In this square mosaic panel two boxers stand back-to-back in front of a kneeling white bull, whose forehead is dripping with blood; the figure to the right seems to be bleeding from his head as well. Both men wear Roman gloves called caesti, strips of leather weighted with lead or iron, wrapped around their hands and forearms, but are otherwise nude. The figures are rendered in polychromy on a white background, and are composed of tesserae of natural stones, principally red, black, and grey; the horns of the bull, however, are of pale blue, glass paste tesserae.
A dramatic passage from Virgil’s Aeneid (Book 5, lines 362–484) inspired this scene—the conclusion of a boxing match in Sicily between Dares, a young Trojan (right), and Entellus, an older Sicilian (left). In the epic poem of Rome's founding, Aeneas honored the anniversary of his father's death by holding elaborate funeral games, including a boxing match. This match pitted the Trojan Dares against the local Sicilian champion Entellus. Although the fight was uneven because Dares was much younger and fitter than his opponent, eventually Entellus became enraged and pummeled the younger man. The fight was called and the victor Entellus was awarded his prize—a white bull, which he then sacrificed by shattering its skull with a single blow from his fist to demonstrate his strength and to honor the gods.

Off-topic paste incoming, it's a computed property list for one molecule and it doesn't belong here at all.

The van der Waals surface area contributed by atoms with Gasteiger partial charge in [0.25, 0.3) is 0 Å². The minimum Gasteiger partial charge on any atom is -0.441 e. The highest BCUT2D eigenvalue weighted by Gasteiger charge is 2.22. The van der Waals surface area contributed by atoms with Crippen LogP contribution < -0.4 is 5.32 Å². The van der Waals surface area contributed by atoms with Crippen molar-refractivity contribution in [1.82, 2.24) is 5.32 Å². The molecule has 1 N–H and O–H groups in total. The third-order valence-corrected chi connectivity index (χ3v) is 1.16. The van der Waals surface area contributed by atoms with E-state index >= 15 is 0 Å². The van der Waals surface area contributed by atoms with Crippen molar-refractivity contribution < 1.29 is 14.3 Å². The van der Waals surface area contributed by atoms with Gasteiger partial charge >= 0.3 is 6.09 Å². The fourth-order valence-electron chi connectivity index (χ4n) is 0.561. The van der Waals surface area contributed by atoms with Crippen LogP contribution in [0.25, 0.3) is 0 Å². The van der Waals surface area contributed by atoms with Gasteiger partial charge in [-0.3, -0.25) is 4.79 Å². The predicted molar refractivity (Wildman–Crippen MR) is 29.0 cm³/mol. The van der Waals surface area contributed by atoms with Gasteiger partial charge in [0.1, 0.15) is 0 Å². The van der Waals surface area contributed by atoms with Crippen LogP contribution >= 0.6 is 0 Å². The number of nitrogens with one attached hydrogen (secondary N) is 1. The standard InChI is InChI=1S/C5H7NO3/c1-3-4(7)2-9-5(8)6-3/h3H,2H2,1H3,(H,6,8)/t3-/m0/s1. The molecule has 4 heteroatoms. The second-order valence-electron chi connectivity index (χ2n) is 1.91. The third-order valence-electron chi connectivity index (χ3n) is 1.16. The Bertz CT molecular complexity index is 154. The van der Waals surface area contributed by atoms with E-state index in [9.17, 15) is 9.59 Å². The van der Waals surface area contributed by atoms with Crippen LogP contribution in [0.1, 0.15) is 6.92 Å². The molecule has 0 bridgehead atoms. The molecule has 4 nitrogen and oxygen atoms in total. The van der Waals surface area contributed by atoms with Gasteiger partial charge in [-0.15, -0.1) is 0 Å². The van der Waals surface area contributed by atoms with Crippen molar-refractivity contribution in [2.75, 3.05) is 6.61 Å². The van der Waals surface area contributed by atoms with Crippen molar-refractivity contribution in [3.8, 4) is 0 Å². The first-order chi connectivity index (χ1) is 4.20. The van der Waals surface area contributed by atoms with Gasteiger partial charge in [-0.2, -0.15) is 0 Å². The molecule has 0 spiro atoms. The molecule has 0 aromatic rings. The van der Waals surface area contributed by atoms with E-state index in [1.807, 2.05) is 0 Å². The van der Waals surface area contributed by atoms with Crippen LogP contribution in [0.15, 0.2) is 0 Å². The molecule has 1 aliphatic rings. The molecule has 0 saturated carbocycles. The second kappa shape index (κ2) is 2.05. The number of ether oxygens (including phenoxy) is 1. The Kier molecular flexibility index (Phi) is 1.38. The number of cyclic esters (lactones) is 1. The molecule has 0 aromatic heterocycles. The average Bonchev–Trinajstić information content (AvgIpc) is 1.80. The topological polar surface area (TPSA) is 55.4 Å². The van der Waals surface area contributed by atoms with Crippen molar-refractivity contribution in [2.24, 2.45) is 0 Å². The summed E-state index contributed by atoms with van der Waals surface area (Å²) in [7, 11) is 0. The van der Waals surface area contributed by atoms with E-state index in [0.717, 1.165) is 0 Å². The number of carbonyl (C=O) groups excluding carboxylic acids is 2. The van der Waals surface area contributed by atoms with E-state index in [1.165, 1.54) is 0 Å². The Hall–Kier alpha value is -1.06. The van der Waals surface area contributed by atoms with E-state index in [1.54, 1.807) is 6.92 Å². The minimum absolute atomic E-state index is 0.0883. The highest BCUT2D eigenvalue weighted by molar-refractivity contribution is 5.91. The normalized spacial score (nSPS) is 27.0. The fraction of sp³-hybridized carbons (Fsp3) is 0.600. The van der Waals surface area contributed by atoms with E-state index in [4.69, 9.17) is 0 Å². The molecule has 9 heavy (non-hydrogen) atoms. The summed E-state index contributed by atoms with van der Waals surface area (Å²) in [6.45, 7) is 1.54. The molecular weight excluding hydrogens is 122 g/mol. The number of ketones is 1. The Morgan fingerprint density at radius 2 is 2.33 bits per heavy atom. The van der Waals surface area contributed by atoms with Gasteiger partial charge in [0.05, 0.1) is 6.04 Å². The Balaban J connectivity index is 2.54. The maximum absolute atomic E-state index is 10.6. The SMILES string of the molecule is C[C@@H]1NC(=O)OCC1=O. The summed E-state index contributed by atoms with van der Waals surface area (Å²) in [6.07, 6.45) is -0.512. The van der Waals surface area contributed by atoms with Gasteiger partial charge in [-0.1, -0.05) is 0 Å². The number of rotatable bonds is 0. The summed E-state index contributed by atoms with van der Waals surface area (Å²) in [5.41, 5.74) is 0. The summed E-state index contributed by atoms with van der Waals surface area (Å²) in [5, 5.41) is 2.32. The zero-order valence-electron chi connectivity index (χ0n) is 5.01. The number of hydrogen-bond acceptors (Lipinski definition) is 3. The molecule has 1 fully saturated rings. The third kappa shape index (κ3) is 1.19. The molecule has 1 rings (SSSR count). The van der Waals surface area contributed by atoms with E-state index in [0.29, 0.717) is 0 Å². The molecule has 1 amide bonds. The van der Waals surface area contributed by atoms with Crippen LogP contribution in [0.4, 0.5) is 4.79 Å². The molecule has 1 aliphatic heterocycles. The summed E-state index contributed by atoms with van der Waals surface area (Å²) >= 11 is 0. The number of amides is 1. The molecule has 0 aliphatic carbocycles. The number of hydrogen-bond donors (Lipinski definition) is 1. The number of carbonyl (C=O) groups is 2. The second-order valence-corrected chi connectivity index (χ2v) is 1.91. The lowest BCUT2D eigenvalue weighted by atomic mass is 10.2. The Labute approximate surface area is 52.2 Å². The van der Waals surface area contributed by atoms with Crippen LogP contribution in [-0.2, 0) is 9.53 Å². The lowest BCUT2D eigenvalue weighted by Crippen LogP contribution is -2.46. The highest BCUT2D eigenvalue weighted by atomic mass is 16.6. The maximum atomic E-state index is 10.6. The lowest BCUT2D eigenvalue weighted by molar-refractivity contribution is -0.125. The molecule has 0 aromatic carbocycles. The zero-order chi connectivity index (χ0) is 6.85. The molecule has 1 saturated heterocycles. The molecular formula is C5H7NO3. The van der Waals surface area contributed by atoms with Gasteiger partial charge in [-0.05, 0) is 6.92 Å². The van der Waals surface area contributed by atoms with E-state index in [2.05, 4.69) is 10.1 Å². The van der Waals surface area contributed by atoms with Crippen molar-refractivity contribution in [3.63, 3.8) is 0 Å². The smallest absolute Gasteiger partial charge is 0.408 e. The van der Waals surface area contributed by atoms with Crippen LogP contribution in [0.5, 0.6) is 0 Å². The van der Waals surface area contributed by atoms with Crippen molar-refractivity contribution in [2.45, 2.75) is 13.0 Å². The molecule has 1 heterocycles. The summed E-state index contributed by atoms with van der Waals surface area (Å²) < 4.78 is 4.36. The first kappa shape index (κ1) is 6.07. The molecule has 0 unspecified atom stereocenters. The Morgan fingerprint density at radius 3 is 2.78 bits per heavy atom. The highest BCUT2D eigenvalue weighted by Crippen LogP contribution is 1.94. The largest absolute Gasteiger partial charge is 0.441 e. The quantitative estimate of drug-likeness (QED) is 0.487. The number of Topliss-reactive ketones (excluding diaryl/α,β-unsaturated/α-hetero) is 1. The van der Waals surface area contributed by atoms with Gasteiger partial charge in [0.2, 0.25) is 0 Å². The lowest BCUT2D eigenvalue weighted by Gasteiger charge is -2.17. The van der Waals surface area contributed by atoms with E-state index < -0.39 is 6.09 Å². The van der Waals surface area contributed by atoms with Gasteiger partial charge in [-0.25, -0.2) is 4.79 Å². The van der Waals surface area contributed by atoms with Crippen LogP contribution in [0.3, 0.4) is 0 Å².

A central panel removed from a much larger floor, this mosaic was one of several that decorated an ancient countryside villa near the modern town of Villelaure in southern France, once part of the Roman province of Gaul. The illustration of this passage from the Aeneid is rare in Roman art. In fact, the only other mosaics known that depict this passage are from the same area, and also date to the mid- to late-second century A.D., suggesting that all are a product of the same local workshop.